In my previous role as an instructional coach and a department chair, I felt strongly about advocating for grading reform, especially given the multiple ongoing crises impacting students. My students spoke openly about the negative effects of grading on their mental health, and a few even worked on a grading reform project that surveyed their peers and made recommendations to experts based on research they’ve done about alternative methods. Unsurprisingly, the resistance was fierce, and some of the fiercest resistance was around whether ungraded classrooms could prepare students for the rigorous expectations of college professors and corporate bosses. One colleague even said that ungrading encourages students to “want something for nothing,” as he vigorously defended traditional grading as way to instill notions of capitalist accountability, which he saw as vital to the work of schooling. Ungrading was just a fancy name for low expectations.
I started taking steps toward ungrading about a decade ago because grades negatively impacted my relationships with students and students’ relationships with their work in the course. While I’d encourage students to take risks in their work in ideas, genre, and form, my reliance on traditional grading sent a different message. After all, we are what we do. Because of the mixed messages, students often took the surest path to an “A,” even when they were encouraged to do more. Who can blame them? Over time, I grew resentful that students played it safe, and they were resentful that my words seem disingenuous based on my actions. This mutual frustration wasn’t sustainable, especially if I was going to stay in teaching.
This story isn’t unique—I’ve told it before, and it probably mirrors the origin story of many other ungraders—but lifting again feels critical to make the point that, for me, ungrading wasn’t about what students couldn’t do, but what they could do when they weren’t, as Alfie Kohn says, punished by rewards. Put differently, I turned to ungrading because I had higher expectations—not lower expectations—for both my teaching and my students’ learning. One of my biggest realizations about traditional grading was how just how much pushing students toward a single standard that I created based on preferences, experiences, and ways of knowing was rooted in pervasive deficit orientations.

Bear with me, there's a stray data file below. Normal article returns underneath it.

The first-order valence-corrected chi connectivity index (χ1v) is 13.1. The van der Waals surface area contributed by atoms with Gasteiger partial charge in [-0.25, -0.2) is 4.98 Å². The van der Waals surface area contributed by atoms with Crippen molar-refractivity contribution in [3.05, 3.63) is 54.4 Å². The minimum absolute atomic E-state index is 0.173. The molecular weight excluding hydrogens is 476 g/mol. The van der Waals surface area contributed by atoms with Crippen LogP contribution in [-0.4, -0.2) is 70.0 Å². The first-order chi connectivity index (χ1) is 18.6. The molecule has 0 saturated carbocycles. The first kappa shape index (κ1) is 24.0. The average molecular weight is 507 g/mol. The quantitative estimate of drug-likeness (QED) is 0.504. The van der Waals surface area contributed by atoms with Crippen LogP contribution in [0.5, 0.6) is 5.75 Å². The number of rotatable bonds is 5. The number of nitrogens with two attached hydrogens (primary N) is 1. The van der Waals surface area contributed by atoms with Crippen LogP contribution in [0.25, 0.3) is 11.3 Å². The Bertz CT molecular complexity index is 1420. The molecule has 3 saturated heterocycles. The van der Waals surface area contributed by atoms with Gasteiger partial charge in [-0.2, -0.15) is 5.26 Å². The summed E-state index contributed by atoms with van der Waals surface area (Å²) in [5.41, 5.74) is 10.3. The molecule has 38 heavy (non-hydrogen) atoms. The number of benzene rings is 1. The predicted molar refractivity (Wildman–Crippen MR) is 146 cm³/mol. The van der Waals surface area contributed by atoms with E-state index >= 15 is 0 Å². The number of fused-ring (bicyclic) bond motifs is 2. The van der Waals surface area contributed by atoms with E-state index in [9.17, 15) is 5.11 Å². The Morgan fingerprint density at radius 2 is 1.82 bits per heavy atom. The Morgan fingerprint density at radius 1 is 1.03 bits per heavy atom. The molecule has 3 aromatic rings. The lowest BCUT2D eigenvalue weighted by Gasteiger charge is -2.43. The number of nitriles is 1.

Problematically, deficit orientations combined with good intentions—“preparing students for college” “upholding standards”—is saviorism (Alex Shevrin Venet’s work is vital on this topic, especially for white teachers). Part of my moving away from saviorism and restoring my relationship with students on healthier terms required me to also move away from traditional grading. Imagine thinking so highly of yourself and so little of your students that you believed their only motivation is points. This is, at least in some circles, and prevailing view, and to borrow from Jesse Stommel, if we believe that students need a reason as banal as points to do our work, then they’ll likely believe it, too. For me, breaking up with traditional grading meant breaking up with my ego, and it made me a better teacher by compelling me to, with students, consider reasons for our work together that pushed beyond banal point accumulation; we leaned into purpose, into mission, into values, and into imagination and world building. I had to listen, to be wrong, to be apologize, to repair harm I had caused, and to change my actions.
There are some things to acknowledge here: ungrading, like anything, can also be a weapon that causes harm (we might think of Autumm Caines’ work on the weaponization of care as an example); sometimes ungrading can also cross into savorism, especially if the shift isn’t rooted in high expectations or accompanied by changes to the pernicious pedagogies underlying traditional grading. In other words, simply “going pointless” tomorrow isn’t going to change much at all, maybe except the window dressing. We can ungrade and still find ourselves complicit with grading when our philosophies and core values are still doggedly rooted in compliance, command, and control, our practices still compel students to perform to a single standard, and our personal interactions with students lack relational care and are abundant in what Cornelius Minor calls “deservedness.” Jesse Stommel, as usual, tells us what we might need to hear: “We can’t simply take away grades without re-examining all of our pedagogical approaches, and this work looks different for each teacher, in each context, and with each group of students.” Jesse warns us to beware of the Zeitgeist.
There’s nothing particularly heroic or sexy about ungrading; it’s comprised of small-yet-intentional changes—what we might call “micro-moves”—over an entire career to make learning environments more humanizing and relationally caring. There’s no seismic shift, shining spotlight, grand pronouncement, or enduring fame, and that’s okay. I just wanted better relationships with students and students wanted to have more freedom, so I had to figure out, in my classroom, how to make that happen, and I’m ever grateful for a network of people that helped—and continue to help—me, whether they know it or not. I hope that the might help someone else in the same way I’ve been helped. Each time we model just practices and relational care, help create conditions for students to feel safe taking intellectual risks, or see students advocate against harmful systems and structures, especially those based on flawed foundations like rigor, accountability, ranking, sorting, and exclusion, we’re pushing against the traditional system, urgently, even if it might feel like we’re moving in slow-motion.
Ungrading doesn’t make you a savior, but, if you’re like me, it might stop you from trying to be one.